Below are the candidates for District 6. This district includes more than 4,900 members in Aboite Township in Allen County south of Aboite Center Road and accounts for 15.8% (approximately) of NREMC's membership. This year, there are four candidates running in this district.
Joe Kruyer, who resides in Aboite Township in Allen County, is on the Board of Directors and is currently serving his third term, which began in 2013. Kruyer has a bachelor’s degree in English literature and psychology from the University of Notre Dame and a bachelor's degree in civil engineering from Purdue. While at Purdue, he wrote for a Purdue engineering magazine and was part of the National Engineer Honor Society and Civil Engineering Honor Society. He has also earned a master's degree from GMI/Kettering University in manufacturing engineering.
Kruyer's career spans three decades, where he spent 22 years working in a variety of positions at General Motors Fort Wayne Assembly Plant. He ended his career there as a senior mechanical engineer. Beginning in 2008, Kruyer was a senior mechanical engineer at Steel Dynamics. He oversaw the operation of the plant's wastewater treatment facilities, utilities, fire protection, and facilities construction and maintenance. In 2014, he transitioned to a role at BAE Systems and retired in 2021.
His volunteer work includes serving on numerous mission trips to Belize and Guatemala and participating in relief efforts in the aftermath of Hurricane Katrina. He also volunteers at The Chapel in southwest Fort Wayne and was the site captain during the creation of the Three Rivers Playground in Indiana Trails Park.
While serving on NREMC’s Board of Directors, Kruyer has earned the National Rural Electric Cooperative Association’s Credentialed Cooperative Director Certificate and the National Rural Electric Cooperative Association’s Board Leadership Certificate.
Kruyer has two children and five grandchildren. You'll find him gardening, his favorite hobby, or vacationing on Lake Michigan in his free time.
When asked why he'd like to serve another term, Kruyer responded, "I would like to continue to represent District 6, working with the board to have active, integrating discussions to collectively continue to fulfill our fiduciary responsibilities in leading this innovative cooperative."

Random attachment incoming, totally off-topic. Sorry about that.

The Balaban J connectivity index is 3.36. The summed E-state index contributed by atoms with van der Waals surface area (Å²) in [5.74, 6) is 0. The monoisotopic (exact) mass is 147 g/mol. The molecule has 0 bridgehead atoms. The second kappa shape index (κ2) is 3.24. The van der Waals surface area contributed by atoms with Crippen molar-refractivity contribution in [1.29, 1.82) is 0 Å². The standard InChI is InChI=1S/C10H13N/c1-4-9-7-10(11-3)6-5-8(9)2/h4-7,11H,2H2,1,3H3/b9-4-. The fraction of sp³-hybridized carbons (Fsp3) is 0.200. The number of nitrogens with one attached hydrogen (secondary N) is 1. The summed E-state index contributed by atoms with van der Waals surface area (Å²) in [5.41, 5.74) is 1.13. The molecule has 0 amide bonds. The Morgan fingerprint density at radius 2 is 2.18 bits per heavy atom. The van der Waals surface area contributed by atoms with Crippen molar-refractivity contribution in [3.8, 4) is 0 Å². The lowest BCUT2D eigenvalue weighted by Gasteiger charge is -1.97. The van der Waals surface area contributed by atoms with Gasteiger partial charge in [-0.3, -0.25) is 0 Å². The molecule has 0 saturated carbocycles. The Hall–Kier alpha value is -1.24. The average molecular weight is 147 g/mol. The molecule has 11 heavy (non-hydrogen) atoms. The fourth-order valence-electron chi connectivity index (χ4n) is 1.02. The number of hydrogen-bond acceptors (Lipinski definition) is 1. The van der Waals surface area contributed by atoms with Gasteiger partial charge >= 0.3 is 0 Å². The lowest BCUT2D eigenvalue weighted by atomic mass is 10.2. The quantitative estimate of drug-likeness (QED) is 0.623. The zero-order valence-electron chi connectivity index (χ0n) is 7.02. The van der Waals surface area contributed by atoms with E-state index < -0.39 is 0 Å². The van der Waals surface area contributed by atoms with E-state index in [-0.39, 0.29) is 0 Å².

Dennis O’Brien recently moved to Fort Wayne to be closer to family. O’Brien spent 30 years in uniform as a lieutenant in the Army Reserve (Field Artillery), and as commission officer (0-6) in the U.S. Public Health Service (USPHS). O’Brien graduated from Xavier University, with bachelor’s and master’s degrees in physics before moving on to the University of Cincinnati to complete both a Master of Science in environmental engineering, and his doctorate in industrial hygiene.
O’Brien’s career as an industrial hygiene engineer spanned over 40 years. His first job was in the foundry at Ford Motor Co.; he later joined the USPHS, eventually rising to the rank of director of the Division of Physical Sciences and Engineering for the National Institute for Occupational Safety and Health in Cincinnati, OH. Upon retirement from the USPHS, O’Brien worked in health and safety at a labor union and as an associate professor at Wayne State University. O’Brien leveraged his years of experience in the field as an expert witness in industrial hygiene for the automobile and heavy truck industries.
O’Brien has served on the finance committee of his church, been a president of a Rotary Club, and volunteered with the Boy Scouts and Junior Achievement. O’Brien and his wife, Pat, have been married for 52 years, and have three sons and 10 grandchildren.
When asked why he wants to serve on the NREMC board, he answered, “I retired from active employment about three years ago and moved to Fort Wayne last fall. I would like to become more active in my new community, and I have both industrial and managerial experience as an engineer and as an industrial hygienist. I have taught at the graduate school level, appeared in court as a technical witness for large corporations, and have a good relationship with organized labor. I have an outgoing personality and have the time and desire to serve NREMC as it attacks future challenges.”
Paul Stockinger moved to southwest Allen County in 2017. Stockinger earned his bachelor’s degree, as well as honors, from the University of South Florida in management and information systems. Postgraduate Stockinger went on to graduate with honors from the accelerated MBA program at the University of Notre Dame.
Stockinger is a lead software engineer at Schweitzer Engineering Laboratories, a manufacturer focused on making electric power safer, more reliable, and more economical. Prior to this position, Stockinger held software development roles in the financial services sector with KeyBank and Chase and served as a consultant for PNC as well.
In addition to Stockinger’s software design and technology roles, he has also served as a treasurer for churches and schools in Ohio, Idaho, and Indiana at Emmaus Lutheran in Fort Wayne. At Emmaus he has led modernization efforts for budgeting and accounting systems as well as special projects such as adding solar panels and restoring a historic a bell tower.